I work in the video gaming industry. Specifically, the journalism side. There was a time when I thought that geeks were color blind, but in truth, they want the same thing as the cool kids: A group in acceptance. A space to feel validated. At 38, I’ve been involved since this industry’s infancy, and the thing that I’ve noticed, even amongst geeks, is that there’s a subset of black geeks (minority), that stand apart, consciously or not.

    I’ve bounced from Gamers’ Republic and PLAY magazine, to my own website, PopCultureShock[defunct], and recently, Gametrailers.com. Outside of my own website – which was a financial disaster – the situation was always the same: an unbearably low glass ceiling amidst a sea of white friends. I can count on ONE hand the number of black folks on the journalism side. That certainly isn’t due to a lack of skills, or some other incompetence. The “black man must work HARDER” truism still stands, and each of those black men I’ve know either worked harder, presented better, was more capable, or was just outright better than most of his equals. All, of course, for the privilege of keeping a job.

    Black men always have to do some EXTRA sh1t to be on the same playing field. Work later. Produce better work. Take on more roles without commendation.

    There’s a brother that I work with now that – and i swear – we’ve been working together for 7 years, and only recently felt comfortable enough talking openly in the same room at the same time. For the first two years, we would only do the ‘head nod’, talking only after work hours once the office had cleared.

    At first, I thought that maybe it was my Howard U paranoia kicking in. That maybe we (both of us the same age), were relics of a bygone era. That the extra level of security and preservation was a defense mechanism that could be shed in a post Obama world. Perhaps that old scrutiny was probably leveled against hispanics now, and not blacks.

    It was last year during a hectic E3, when we were in the same room, and another black friend who I’d been trying to get in temporarily for YEARS was finally allowed to work for a day – we were all chatting about something inconsequential during lunch break – when a white co-worker, a good friend, actually, interrupted and half-jokingly asked, “Uh oh, what are the black guys scheming”. Mind you, he’d just splintered off from the conversation in HIS office where the guys – a room of white gents – were clowning around talking about gay-themed hijinks and bar-room sexual innuendo. The three of us looked at each other, and the conversation was finished. We dispersed, and finished our lunches committing again to post lunch tasks.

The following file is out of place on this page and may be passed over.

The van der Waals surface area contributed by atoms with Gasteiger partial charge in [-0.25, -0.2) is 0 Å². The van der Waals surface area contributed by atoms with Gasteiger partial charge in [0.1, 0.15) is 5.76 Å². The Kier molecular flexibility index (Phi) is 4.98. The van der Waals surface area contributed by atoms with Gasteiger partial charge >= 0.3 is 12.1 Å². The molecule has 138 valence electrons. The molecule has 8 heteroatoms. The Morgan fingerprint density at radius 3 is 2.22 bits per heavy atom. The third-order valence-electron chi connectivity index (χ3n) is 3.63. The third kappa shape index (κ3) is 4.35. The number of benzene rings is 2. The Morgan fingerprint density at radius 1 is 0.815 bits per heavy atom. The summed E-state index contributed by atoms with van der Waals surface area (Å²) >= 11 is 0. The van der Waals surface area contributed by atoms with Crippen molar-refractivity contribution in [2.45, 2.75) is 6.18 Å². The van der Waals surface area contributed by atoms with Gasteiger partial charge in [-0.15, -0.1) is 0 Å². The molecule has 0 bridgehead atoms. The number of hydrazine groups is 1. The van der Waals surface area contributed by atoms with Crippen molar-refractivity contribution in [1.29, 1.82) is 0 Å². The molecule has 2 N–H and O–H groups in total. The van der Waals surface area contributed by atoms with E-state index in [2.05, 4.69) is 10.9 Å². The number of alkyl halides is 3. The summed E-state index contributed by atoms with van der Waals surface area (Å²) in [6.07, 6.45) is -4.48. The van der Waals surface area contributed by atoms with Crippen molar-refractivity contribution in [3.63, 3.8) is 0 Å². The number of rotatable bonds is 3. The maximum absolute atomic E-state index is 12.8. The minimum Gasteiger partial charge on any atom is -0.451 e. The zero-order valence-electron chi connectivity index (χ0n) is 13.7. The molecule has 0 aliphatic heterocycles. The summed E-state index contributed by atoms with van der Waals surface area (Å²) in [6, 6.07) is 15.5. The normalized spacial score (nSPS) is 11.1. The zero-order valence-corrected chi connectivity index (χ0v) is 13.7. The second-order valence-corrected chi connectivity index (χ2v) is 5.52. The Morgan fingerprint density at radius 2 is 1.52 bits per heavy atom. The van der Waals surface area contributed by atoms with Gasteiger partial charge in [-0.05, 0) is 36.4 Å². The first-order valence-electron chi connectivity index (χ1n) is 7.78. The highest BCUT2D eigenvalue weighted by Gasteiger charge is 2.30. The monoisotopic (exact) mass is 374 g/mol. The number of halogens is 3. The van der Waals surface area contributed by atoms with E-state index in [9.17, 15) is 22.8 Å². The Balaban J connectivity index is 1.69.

I said all that to say that even amongst gamers, ‘the sh1t is real’. It might not be outright sinister, but it’s there on some level. When I was at Gamers’ Republic, I proposed to, then, Publisher Dave Halverson that he consider diversifying the reviewers. I’m wasn’t suggesting necessarily ‘black’ ( I was young and hella naive then), but at least consider the perspective of gamers that represent your wider audience. Those that don’t have the ‘luxury’ of grabbing every game on every console. It’s a subtle consideration but an important one. At the time, the magazine was staffed with people who had enough resources to get whatever they wanted, whenever they wanted. Hiring reviewers from different backgrounds who were just as passionate would potentially expand the audience and lend credibility to the publication. His response? “Black people only play sports games, right? I didn’t even know black people PLAYED video games. I thought that you were an exception.” He was DEAD serious. This was 1999/2000.

    Fast forward to the mid 2000′s when HAWADO, my good friend Superchan and I were doing things with our own site, PopCultureShock. Publishers trickled content to us. Usually sports games. In 2010, Superchan and I had the bright idea to hire white guys to do voice overs for our video production and to hide our faces as much as possible when it came to editorializing. Suddenly, publishers acted like we were the new shit, or that they hadn’t seen us before and lavished us with more attention. Less sports games, more regular stuff.

    That was a hard lesson. One that I’m still learning to this day.

    2. SHIFT